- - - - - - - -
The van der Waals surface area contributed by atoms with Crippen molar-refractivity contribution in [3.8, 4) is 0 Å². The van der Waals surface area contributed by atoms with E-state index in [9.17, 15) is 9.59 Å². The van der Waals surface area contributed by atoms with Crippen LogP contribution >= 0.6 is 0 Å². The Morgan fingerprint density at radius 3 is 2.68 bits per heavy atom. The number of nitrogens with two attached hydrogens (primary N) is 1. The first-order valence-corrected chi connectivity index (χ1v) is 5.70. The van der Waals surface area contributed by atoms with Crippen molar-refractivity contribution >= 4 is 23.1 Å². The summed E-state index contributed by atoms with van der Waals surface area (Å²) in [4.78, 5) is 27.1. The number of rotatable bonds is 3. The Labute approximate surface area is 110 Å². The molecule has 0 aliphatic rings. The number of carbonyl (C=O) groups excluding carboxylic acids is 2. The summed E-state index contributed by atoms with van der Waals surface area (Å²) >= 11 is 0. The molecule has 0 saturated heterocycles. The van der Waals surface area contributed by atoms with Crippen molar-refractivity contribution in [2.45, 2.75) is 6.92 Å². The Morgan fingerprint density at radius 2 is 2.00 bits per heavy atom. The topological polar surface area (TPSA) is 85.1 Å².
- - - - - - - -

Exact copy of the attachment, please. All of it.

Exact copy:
The van der Waals surface area contributed by atoms with Crippen molar-refractivity contribution in [3.8, 4) is 0 Å². The van der Waals surface area contributed by atoms with E-state index in [9.17, 15) is 9.59 Å². The van der Waals surface area contributed by atoms with Crippen LogP contribution >= 0.6 is 0 Å². The Morgan fingerprint density at radius 3 is 2.68 bits per heavy atom. The number of nitrogens with two attached hydrogens (primary N) is 1. The first-order valence-corrected chi connectivity index (χ1v) is 5.70. The van der Waals surface area contributed by atoms with Crippen molar-refractivity contribution >= 4 is 23.1 Å². The summed E-state index contributed by atoms with van der Waals surface area (Å²) in [4.78, 5) is 27.1. The number of rotatable bonds is 3. The Labute approximate surface area is 110 Å². The molecule has 0 aliphatic rings. The number of carbonyl (C=O) groups excluding carboxylic acids is 2. The summed E-state index contributed by atoms with van der Waals surface area (Å²) >= 11 is 0. The molecule has 0 saturated heterocycles. The van der Waals surface area contributed by atoms with Crippen molar-refractivity contribution in [2.45, 2.75) is 6.92 Å². The Morgan fingerprint density at radius 2 is 2.00 bits per heavy atom. The topological polar surface area (TPSA) is 85.1 Å².